# The no-cloning theorem

- I. Introduction
- II. Elements of quantum mechanics
- III. The electromagnetic field
- IV. The qubit
- V. Quantum gates
- VI. States and operators
- VII. Shor’s algorithm
- VIII. Quantum teleportation
- IX. The Deutsch algorithm
**X. The no-cloning theorem**- XI. About anyons
- XII. About SU(2)
- XIII. Teleportation topology
- XIV. The Simon algorithm
- XV. Superdense coding
- XVI. Chern-Simons theory
- XVII. The toric code
- REF. Some pointers

Another remarkable difference between classical and quantum computing is the fact that **one cannot clone arbitrary qubits**. This is the flip-side of superposition; on the one hand it allows exponential processing speed on the other it disallows cloning of data.

The no-cloning is also nature’s way to avoid one cheating with the exclusion principle. One cannot measure simultaneously complementary properties of a system. This on its own is related to non-commuting operators like the well-known

\[[x,p]=i\hbar\]

relation stating that one cannot measure both the position and the momentum of a particle at the same time. Now, imagine one could identically clone a quantum particle. If so, one could measure the value of \(x\) exactly in one copy and the value of \(p\) in the other, which would contradict the exclusion. So, nature doesn’t allow one to clone quantum systems identically and all is well.

The ‘proof’ is really straighforward. Assume that there is a transformation \(U_c\) which clones the first qubit to the second:

\(U_c\,|x\,0\rangle := |x\, x\rangle.\)

If \(|x\rangle\) is a pure state then this can be achieve with for instance a controlled NOT gate;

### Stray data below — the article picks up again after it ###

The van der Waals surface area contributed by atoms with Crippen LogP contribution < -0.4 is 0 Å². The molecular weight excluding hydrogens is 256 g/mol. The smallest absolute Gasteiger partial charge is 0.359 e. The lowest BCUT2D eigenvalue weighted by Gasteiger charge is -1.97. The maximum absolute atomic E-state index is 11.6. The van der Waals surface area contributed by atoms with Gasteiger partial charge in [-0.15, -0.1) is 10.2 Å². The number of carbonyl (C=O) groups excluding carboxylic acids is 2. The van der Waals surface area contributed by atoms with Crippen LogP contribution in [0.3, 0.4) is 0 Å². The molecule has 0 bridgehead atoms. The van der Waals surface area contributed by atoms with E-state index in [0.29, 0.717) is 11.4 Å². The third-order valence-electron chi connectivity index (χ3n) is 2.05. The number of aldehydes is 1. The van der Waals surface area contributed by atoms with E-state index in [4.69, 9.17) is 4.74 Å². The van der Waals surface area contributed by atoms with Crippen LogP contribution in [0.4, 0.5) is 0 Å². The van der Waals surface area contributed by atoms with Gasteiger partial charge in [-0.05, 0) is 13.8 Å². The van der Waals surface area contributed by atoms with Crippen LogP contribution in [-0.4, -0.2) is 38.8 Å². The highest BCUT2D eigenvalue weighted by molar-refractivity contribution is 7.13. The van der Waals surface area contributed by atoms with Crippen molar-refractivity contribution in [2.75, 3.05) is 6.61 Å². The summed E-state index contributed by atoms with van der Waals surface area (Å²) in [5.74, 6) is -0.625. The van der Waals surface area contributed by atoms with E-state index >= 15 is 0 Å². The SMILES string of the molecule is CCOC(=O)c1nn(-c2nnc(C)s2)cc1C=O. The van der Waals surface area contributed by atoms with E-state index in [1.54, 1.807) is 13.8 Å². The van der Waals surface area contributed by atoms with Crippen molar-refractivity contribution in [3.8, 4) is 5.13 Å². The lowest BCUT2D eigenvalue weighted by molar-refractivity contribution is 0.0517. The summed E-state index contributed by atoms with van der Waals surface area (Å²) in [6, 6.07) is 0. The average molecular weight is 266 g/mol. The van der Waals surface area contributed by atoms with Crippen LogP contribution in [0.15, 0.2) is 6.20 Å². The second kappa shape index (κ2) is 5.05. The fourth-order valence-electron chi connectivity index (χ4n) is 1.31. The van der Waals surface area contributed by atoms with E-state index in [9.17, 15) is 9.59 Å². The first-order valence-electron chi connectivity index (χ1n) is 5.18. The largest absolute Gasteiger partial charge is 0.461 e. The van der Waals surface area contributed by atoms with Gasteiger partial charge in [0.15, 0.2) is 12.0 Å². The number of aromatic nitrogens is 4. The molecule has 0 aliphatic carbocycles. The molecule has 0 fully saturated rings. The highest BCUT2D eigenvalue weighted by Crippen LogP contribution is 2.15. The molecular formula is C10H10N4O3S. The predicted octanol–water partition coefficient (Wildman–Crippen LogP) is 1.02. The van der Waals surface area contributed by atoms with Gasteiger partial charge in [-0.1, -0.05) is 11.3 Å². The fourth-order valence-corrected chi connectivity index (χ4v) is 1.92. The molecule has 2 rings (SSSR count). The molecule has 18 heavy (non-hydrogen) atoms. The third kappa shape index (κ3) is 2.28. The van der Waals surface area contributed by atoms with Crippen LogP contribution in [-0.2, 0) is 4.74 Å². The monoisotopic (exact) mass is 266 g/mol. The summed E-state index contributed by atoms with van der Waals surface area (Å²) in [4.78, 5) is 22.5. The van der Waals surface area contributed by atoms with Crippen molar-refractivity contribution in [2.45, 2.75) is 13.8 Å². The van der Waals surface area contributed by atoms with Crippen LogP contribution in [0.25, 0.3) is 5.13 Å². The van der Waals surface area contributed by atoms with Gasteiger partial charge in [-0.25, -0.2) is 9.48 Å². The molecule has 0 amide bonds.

\(U_{CNOT}\,|10\rangle = |11\rangle,;\;U_{CNOT}\,|00\rangle = |00\rangle\)

if the state is not pure however, say

\(|x\rangle = |+\rangle\)

then this lead to a contradiction since

\(U_c\,\frac{1}{\sqrt{2}}(|0\rangle+|1\rangle)\otimes |0\rangle = U_c\,\frac{1}{\sqrt{2}}|00\rangle + U_c\,\frac{1}{\sqrt{2}}|11\rangle\\\;=\frac{1}{\sqrt{2}}|00\rangle + \frac{1}{\sqrt{2}}|11\rangle\)

but at the same time you have by definition that the superposed state is copied so

\(U_c\,\frac{1}{\sqrt{2}}(|0\rangle+|1\rangle)\otimes |0\rangle =\frac{1}{\sqrt{2}}(|0\rangle+|1\rangle)\otimes \frac{1}{\sqrt{2}}(|0\rangle+|1\rangle)\)

which contradicts the component-wise copying above.

The no-cloning theorem prevents the use of classical error correction techniques on quantum states. For example, backup copies of a state in the middle of a quantum computation cannot be created and used for correcting subsequent errors. When discussing the Shor theorem we’ll discuss quantum error correcting codes, which circumvent the no-cloning theorem.